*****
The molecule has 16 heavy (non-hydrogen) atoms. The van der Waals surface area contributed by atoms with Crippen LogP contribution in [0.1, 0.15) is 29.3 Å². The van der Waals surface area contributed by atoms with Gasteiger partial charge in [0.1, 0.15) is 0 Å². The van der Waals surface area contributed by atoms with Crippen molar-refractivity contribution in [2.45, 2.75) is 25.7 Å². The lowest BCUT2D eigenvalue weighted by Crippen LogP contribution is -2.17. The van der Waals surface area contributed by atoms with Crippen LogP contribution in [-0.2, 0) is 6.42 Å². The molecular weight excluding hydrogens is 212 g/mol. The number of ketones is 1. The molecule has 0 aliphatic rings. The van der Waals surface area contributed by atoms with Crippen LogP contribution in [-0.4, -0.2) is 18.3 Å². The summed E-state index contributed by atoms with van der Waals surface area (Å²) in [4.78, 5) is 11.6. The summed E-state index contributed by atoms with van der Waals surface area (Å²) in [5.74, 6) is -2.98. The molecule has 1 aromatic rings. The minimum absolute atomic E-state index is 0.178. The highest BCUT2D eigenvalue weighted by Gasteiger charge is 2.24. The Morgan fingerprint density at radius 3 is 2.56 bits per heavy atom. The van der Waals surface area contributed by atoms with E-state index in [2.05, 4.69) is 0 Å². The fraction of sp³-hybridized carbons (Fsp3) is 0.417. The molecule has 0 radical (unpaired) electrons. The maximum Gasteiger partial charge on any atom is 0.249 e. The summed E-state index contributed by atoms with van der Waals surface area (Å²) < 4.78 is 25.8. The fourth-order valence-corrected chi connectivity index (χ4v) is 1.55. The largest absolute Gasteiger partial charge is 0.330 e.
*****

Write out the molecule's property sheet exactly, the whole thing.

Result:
The molecule has 16 heavy (non-hydrogen) atoms. The van der Waals surface area contributed by atoms with Crippen LogP contribution in [0.1, 0.15) is 29.3 Å². The van der Waals surface area contributed by atoms with Gasteiger partial charge in [0.1, 0.15) is 0 Å². The van der Waals surface area contributed by atoms with Crippen molar-refractivity contribution in [2.45, 2.75) is 25.7 Å². The lowest BCUT2D eigenvalue weighted by Crippen LogP contribution is -2.17. The van der Waals surface area contributed by atoms with Crippen LogP contribution in [-0.2, 0) is 6.42 Å². The molecular weight excluding hydrogens is 212 g/mol. The number of ketones is 1. The molecule has 0 aliphatic rings. The van der Waals surface area contributed by atoms with Crippen LogP contribution in [-0.4, -0.2) is 18.3 Å². The summed E-state index contributed by atoms with van der Waals surface area (Å²) in [4.78, 5) is 11.6. The summed E-state index contributed by atoms with van der Waals surface area (Å²) in [5.74, 6) is -2.98. The molecule has 1 aromatic rings. The minimum absolute atomic E-state index is 0.178. The highest BCUT2D eigenvalue weighted by Gasteiger charge is 2.24. The Morgan fingerprint density at radius 3 is 2.56 bits per heavy atom. The van der Waals surface area contributed by atoms with E-state index in [2.05, 4.69) is 0 Å². The fraction of sp³-hybridized carbons (Fsp3) is 0.417. The molecule has 0 radical (unpaired) electrons. The maximum Gasteiger partial charge on any atom is 0.249 e. The summed E-state index contributed by atoms with van der Waals surface area (Å²) < 4.78 is 25.8. The fourth-order valence-corrected chi connectivity index (χ4v) is 1.55. The largest absolute Gasteiger partial charge is 0.330 e.